24 hours after: We went back to the office the next morning so that Dr. Lawton could check on the incisions and drain tubes, and see how Seamus was feeling. He was super happy with the way things had turned out, and said multiple times that Seamus’ surgery was very easy to do and that it all went well. That afternoon, we drove back home to Austin. The next couple of days were spent making Seamus comfortable, helping them use the bathroom, making sure they ate and drank. We had some awesome connection time with Seamus’ aunt and mom, and they told me lots of embarrassing stories of Seamus’ childhood, an excellent perk of family being around a pain-med relaxed partner. :)
This is the morning after surgery:
This is the first time Seamus saw their new chest:
This is how I take care of Seamus, and make sure they have enough pillows to be comfortable:
1 Week After: Dr. Lawton wanted to see Seamus again one week after the surgery, so we drove back to San Antonio the following Friday. During this visit, the nurse removed Seamus’ drain tubes, which turned out to be a rather uncomfortable process. It was over quickly, and then the nurse removed Seamus’ incision stitches. I was, and am, constantly awed by the body’s ability to heal itself. One week after being cut open, the doctor felt this confident that Seamus wouldn’t pop open.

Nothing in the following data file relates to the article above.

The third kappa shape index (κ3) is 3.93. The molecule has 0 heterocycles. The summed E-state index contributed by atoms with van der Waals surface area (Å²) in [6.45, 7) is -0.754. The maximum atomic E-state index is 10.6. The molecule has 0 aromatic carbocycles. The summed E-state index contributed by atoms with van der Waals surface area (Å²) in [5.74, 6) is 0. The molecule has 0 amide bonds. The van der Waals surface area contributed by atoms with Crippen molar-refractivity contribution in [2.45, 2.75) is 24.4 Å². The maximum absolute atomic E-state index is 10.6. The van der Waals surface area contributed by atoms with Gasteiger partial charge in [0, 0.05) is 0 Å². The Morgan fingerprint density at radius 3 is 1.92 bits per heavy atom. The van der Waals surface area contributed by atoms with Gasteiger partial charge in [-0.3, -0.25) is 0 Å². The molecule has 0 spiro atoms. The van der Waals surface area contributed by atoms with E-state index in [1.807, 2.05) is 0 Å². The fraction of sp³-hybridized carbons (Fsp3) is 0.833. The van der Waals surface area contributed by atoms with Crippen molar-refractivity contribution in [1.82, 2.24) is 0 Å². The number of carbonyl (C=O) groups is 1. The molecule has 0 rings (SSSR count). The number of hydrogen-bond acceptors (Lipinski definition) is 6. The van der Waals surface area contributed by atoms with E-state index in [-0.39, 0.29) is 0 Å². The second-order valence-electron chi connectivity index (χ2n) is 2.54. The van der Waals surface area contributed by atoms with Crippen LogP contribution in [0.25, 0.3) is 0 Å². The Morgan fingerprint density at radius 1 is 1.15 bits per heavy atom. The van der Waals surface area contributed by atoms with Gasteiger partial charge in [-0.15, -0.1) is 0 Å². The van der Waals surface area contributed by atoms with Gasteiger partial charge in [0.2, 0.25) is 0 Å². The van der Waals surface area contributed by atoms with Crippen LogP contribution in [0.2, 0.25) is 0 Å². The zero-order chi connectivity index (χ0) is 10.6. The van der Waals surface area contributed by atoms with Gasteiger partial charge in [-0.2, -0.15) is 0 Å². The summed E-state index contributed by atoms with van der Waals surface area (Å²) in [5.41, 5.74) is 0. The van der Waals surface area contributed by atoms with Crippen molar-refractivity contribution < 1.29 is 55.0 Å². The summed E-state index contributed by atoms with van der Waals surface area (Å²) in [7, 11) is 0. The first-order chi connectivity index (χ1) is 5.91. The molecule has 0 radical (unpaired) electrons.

Tube removal (you can see the paddle portion of the tube being pulled through Seamus’ skin):
2 Weeks After: Dr. Lawton wanted to check on Seamus again at the two week point, and it was at this time that the nipple sutures were removed. Again, I was amazed that enough time had passed to ensure the nipples wouldn’t just fall off. Dr. Lawton seemed very pleased with how everything was looking, and assured Seamus that the swelling would continue to go down. (Except at the 6 week point, when, apparently, the swelling is at its worst.) Seamus had been applying silver sulfadiazine cream until this point. Dr. Lawton had prepared us to do that until the 4 week point, but he said things looked so good at 2 weeks that Seamus could stop applying it. Yay for nipples not falling off!
Dr. Lawton removing nipple sutures:
After that, Dr. Lawton wanted to see Seamus back at the 4 week point, so we’re headed back to San Antonio tomorrow. At this point, Seamus has been back at work for a couple of weeks on light duty, is still not really driving, and hasn’t been cleared for regular physical activity (exercising).
You can read Seamus’ reflections on the last few weeks here (read it, it’s like a story book, you won’t want to put it down): In Good Faith
Stay tuned for a list of partner’s tips.